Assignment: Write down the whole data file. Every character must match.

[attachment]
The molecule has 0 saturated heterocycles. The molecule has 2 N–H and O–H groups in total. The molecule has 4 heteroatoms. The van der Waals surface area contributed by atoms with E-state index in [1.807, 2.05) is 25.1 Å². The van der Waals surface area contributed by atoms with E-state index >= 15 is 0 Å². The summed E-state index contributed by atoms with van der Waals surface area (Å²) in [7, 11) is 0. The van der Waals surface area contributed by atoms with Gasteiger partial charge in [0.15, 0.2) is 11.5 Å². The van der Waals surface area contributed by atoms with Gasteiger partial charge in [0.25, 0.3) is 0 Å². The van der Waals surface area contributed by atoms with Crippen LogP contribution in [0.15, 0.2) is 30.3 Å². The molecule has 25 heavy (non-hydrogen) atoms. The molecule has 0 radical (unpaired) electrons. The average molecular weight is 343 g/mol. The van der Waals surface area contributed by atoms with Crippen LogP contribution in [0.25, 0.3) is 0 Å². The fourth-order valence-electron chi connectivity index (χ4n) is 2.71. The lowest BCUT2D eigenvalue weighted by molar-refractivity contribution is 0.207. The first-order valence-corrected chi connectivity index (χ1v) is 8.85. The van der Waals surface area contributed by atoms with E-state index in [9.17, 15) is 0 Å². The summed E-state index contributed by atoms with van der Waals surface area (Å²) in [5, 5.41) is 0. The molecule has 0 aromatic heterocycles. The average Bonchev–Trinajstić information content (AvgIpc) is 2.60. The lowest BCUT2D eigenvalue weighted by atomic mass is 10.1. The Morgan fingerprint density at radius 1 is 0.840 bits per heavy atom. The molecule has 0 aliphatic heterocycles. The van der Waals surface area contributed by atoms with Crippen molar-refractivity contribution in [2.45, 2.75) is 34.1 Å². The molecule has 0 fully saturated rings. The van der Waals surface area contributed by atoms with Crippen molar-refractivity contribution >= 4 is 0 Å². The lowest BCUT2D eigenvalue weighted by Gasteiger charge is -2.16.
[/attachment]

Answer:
The molecule has 0 saturated heterocycles. The molecule has 2 N–H and O–H groups in total. The molecule has 4 heteroatoms. The van der Waals surface area contributed by atoms with E-state index in [1.807, 2.05) is 25.1 Å². The van der Waals surface area contributed by atoms with E-state index >= 15 is 0 Å². The summed E-state index contributed by atoms with van der Waals surface area (Å²) in [7, 11) is 0. The van der Waals surface area contributed by atoms with Gasteiger partial charge in [0.15, 0.2) is 11.5 Å². The van der Waals surface area contributed by atoms with Gasteiger partial charge in [0.25, 0.3) is 0 Å². The van der Waals surface area contributed by atoms with Crippen LogP contribution in [0.15, 0.2) is 30.3 Å². The molecule has 25 heavy (non-hydrogen) atoms. The molecule has 0 radical (unpaired) electrons. The average molecular weight is 343 g/mol. The van der Waals surface area contributed by atoms with Crippen LogP contribution in [0.25, 0.3) is 0 Å². The fourth-order valence-electron chi connectivity index (χ4n) is 2.71. The lowest BCUT2D eigenvalue weighted by molar-refractivity contribution is 0.207. The first-order valence-corrected chi connectivity index (χ1v) is 8.85. The van der Waals surface area contributed by atoms with E-state index in [9.17, 15) is 0 Å². The summed E-state index contributed by atoms with van der Waals surface area (Å²) in [5, 5.41) is 0. The molecule has 0 aromatic heterocycles. The average Bonchev–Trinajstić information content (AvgIpc) is 2.60. The lowest BCUT2D eigenvalue weighted by atomic mass is 10.1. The Morgan fingerprint density at radius 1 is 0.840 bits per heavy atom. The molecule has 0 aliphatic heterocycles. The van der Waals surface area contributed by atoms with Crippen molar-refractivity contribution in [2.45, 2.75) is 34.1 Å². The molecule has 0 fully saturated rings. The van der Waals surface area contributed by atoms with Crippen molar-refractivity contribution >= 4 is 0 Å². The lowest BCUT2D eigenvalue weighted by Gasteiger charge is -2.16.